EVERETT, Wash. — The Everett school superintendent has been served with papers concerning a federal First Amendment lawsuit filed by a former student who says her rights were violated when a wind ensemble was stopped from playing "Ave Maria" at graduation.
The lawsuit filed by Kathryn Nurre, 18, marks the second time this year the Everett School District has been taken to court over free-speech issues.
"The way these two lawsuits are coming is different from anything that I've experienced," said schools chief Carol Whitehead, who has been superintendent in Everett since 2000 and held similar jobs at other districts previously.
Nurre and other senior members of the Henry M. Jackson High School wind ensemble selected an instrumental version of "Ave Maria" to play at commencement last month. School officials felt it was too religious for the school-sanctioned event. The song derives its name from a Catholic prayer.
"It's a difficult piece to play, and our wind ensemble could play it really well. ... Religion didn't even come into our minds at all," Nurre said.
Nurre, who played alto saxophone in the wind ensemble, said "Ave Maria" had been played at a winter concert without dispute.
But commencement is special, the superintendent said; as the pinnacle of a high school student's education, it's "quasi mandatory."
"It's different from an evening concert where they can choose to attend or not, and not just the students but the audience as well," Whitehead said.
Meanwhile, a trial date has been scheduled for spring in a case involving two Everett High School graduates and former editors of the student newspaper, The Kodak. Claire Lueneburg and Sara Eccleston sued the district, alleging violation of free speech and press freedom after administrators requested prior review of each issue.
Whitehead would not comment on the specifics of either case but said her decisions were based on legal advice.
"I don't make decisions based on personal philosophy. I make decisions based on what I agreed to do here," she said.
Lawyers for Nurre say things went too far last month when the superintendent vetoed the students' selection of German composer Franz Biebl's "Ave Maria" — Latin for "Hail Mary" — even though there was no plan to include its liturgical lyrics.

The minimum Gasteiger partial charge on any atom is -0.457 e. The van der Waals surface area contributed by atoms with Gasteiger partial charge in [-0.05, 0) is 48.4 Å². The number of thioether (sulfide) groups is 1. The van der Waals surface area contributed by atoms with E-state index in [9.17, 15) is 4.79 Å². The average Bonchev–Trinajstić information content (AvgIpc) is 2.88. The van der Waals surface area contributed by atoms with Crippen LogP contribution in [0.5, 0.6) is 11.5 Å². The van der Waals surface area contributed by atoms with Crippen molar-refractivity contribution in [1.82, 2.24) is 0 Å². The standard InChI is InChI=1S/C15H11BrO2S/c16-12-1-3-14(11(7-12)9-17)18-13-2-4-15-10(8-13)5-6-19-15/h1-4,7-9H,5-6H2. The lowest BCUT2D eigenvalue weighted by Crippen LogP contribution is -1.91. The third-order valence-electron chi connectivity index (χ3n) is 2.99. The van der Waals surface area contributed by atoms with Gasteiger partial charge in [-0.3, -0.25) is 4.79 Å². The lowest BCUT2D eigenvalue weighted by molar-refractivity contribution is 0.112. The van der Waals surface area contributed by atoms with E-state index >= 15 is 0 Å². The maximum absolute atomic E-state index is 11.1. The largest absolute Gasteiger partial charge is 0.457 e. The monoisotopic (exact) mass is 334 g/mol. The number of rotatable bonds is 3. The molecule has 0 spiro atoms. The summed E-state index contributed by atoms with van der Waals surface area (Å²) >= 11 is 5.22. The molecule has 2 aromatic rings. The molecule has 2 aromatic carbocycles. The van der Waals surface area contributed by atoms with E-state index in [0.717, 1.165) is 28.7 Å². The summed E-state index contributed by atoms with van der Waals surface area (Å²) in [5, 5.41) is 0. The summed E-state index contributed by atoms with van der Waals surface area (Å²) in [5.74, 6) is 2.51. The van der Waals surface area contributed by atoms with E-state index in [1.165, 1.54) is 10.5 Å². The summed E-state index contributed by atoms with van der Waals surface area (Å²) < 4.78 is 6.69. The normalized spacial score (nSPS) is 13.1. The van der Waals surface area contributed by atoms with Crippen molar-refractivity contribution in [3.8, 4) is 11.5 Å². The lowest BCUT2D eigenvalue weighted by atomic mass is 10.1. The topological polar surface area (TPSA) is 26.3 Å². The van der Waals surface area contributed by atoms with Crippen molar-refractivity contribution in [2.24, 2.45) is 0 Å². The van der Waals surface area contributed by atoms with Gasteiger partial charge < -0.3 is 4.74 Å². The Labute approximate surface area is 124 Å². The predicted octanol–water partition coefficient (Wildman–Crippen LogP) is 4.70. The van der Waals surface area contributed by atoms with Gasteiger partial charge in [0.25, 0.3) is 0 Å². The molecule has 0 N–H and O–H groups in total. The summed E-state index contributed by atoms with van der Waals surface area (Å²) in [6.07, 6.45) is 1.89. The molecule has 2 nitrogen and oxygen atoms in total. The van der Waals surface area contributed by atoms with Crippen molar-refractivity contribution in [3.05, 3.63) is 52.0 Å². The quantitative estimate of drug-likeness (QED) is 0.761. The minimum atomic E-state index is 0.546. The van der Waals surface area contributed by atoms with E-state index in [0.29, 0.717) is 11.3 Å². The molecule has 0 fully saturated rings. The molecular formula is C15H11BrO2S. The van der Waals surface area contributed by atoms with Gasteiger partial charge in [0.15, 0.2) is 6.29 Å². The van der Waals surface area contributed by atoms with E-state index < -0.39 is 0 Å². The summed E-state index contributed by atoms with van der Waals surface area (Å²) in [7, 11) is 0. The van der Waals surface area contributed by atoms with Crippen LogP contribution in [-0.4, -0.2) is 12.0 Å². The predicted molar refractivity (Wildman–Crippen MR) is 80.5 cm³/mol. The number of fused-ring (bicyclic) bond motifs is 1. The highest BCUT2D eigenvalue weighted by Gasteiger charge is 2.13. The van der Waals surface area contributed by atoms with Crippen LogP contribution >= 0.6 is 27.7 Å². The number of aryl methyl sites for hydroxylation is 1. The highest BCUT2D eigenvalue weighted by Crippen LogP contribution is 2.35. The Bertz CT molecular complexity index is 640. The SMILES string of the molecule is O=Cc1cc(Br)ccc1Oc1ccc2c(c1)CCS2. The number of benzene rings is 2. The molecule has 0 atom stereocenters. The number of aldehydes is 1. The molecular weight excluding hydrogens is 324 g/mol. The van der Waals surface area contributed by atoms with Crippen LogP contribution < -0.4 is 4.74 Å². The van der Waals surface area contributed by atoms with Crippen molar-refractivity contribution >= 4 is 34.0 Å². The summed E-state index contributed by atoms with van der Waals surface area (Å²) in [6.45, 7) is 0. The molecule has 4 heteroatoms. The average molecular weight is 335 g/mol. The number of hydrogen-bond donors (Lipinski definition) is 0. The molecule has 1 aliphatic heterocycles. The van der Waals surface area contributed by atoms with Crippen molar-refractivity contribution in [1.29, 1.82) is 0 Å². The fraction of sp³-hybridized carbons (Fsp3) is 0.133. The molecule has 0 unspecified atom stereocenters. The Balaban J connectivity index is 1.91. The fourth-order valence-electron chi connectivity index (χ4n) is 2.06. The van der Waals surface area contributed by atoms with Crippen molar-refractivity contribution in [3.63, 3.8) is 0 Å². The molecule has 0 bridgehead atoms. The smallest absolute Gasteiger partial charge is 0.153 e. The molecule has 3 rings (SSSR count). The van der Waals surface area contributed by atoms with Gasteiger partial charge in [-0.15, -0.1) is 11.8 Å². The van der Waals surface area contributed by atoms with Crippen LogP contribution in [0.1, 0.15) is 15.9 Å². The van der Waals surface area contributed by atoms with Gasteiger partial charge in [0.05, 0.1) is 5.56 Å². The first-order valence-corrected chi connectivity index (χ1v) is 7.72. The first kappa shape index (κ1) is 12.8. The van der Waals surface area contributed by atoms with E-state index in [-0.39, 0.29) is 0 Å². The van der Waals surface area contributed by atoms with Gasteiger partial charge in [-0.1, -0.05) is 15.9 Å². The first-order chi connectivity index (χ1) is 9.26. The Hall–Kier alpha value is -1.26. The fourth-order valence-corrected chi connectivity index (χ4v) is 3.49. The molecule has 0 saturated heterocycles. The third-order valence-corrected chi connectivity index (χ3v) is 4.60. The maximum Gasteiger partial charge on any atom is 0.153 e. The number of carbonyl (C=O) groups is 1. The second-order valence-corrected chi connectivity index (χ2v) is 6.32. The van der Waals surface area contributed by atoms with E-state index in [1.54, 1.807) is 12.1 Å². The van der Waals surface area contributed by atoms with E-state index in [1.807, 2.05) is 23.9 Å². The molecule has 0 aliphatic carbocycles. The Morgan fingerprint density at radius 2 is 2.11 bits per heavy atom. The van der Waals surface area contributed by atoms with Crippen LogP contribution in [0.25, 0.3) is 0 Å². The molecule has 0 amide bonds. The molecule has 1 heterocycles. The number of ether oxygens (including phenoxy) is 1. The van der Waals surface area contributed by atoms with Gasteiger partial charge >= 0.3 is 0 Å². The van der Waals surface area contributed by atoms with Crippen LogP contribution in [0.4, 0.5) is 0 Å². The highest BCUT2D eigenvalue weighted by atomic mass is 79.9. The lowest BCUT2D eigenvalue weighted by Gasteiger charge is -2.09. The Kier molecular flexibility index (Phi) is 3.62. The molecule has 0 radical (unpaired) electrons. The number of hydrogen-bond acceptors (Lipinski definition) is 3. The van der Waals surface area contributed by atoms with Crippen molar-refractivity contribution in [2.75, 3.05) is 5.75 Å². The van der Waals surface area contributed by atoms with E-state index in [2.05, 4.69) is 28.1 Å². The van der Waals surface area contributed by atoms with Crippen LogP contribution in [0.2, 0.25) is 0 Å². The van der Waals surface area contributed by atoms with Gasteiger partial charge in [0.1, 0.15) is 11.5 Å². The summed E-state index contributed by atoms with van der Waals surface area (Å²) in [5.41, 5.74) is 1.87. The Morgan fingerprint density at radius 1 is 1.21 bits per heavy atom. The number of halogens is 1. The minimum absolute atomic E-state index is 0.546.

"You've got to be kidding me. Playing an instrumental is endorsing religion? ... People aren't stupid. They know schools aren't endorsing religion," said John Whitehead, president and founder of the Virginia-based Rutherford Institute.
The nonprofit conservative legal organization specializes in religious rights cases and is working on Nurre's behalf.
Nurre and her team of lawyers argue there was nothing proselytizing about the instrumental piece.
"I've seen these cases across the country ... where people with any kind of religious ideas are afraid to speak up anymore," John Whitehead said. "I don't think we want to make our schools into little enclaves of fear and chilled speech."
Lawyers specializing in school issues say the superintendent will likely have a good legal argument.
"The school district is responsible for the content on the program. Just as a district could censor a valedictorian speech, it also can censor religious music," said Richard Fossey, who now teaches education law at the University of Houston's school of education.
Both the "Ave Maria" and Kodak cases have drawn national attention, with reaction spilling into the Internet realm.
Bloggers have called Superintendent Whitehead "afraid of her own shadow." Criticism also has come from parents and some staff, though others support her.
"Everyone has a right to their opinion," she said.